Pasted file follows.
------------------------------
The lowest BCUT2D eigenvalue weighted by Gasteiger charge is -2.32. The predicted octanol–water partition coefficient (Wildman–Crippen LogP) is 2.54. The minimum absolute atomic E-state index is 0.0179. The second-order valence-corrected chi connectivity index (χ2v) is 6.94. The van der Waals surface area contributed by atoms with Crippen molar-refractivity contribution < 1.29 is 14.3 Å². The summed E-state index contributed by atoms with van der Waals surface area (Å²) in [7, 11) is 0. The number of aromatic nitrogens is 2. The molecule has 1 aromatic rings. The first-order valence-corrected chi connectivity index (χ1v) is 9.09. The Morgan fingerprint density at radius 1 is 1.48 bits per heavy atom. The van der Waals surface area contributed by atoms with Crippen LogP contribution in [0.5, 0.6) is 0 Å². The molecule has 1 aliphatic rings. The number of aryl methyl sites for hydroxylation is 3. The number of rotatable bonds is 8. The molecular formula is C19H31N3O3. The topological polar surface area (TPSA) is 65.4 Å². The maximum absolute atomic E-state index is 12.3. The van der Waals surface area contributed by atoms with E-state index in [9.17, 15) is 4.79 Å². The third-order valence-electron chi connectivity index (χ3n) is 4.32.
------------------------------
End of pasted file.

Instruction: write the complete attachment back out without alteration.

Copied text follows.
The lowest BCUT2D eigenvalue weighted by Gasteiger charge is -2.32. The predicted octanol–water partition coefficient (Wildman–Crippen LogP) is 2.54. The minimum absolute atomic E-state index is 0.0179. The second-order valence-corrected chi connectivity index (χ2v) is 6.94. The van der Waals surface area contributed by atoms with Crippen molar-refractivity contribution < 1.29 is 14.3 Å². The summed E-state index contributed by atoms with van der Waals surface area (Å²) in [7, 11) is 0. The number of aromatic nitrogens is 2. The molecule has 1 aromatic rings. The first-order valence-corrected chi connectivity index (χ1v) is 9.09. The Morgan fingerprint density at radius 1 is 1.48 bits per heavy atom. The van der Waals surface area contributed by atoms with Crippen LogP contribution in [0.5, 0.6) is 0 Å². The molecule has 1 aliphatic rings. The number of aryl methyl sites for hydroxylation is 3. The number of rotatable bonds is 8. The molecular formula is C19H31N3O3. The topological polar surface area (TPSA) is 65.4 Å². The maximum absolute atomic E-state index is 12.3. The van der Waals surface area contributed by atoms with E-state index in [9.17, 15) is 4.79 Å². The third-order valence-electron chi connectivity index (χ3n) is 4.32.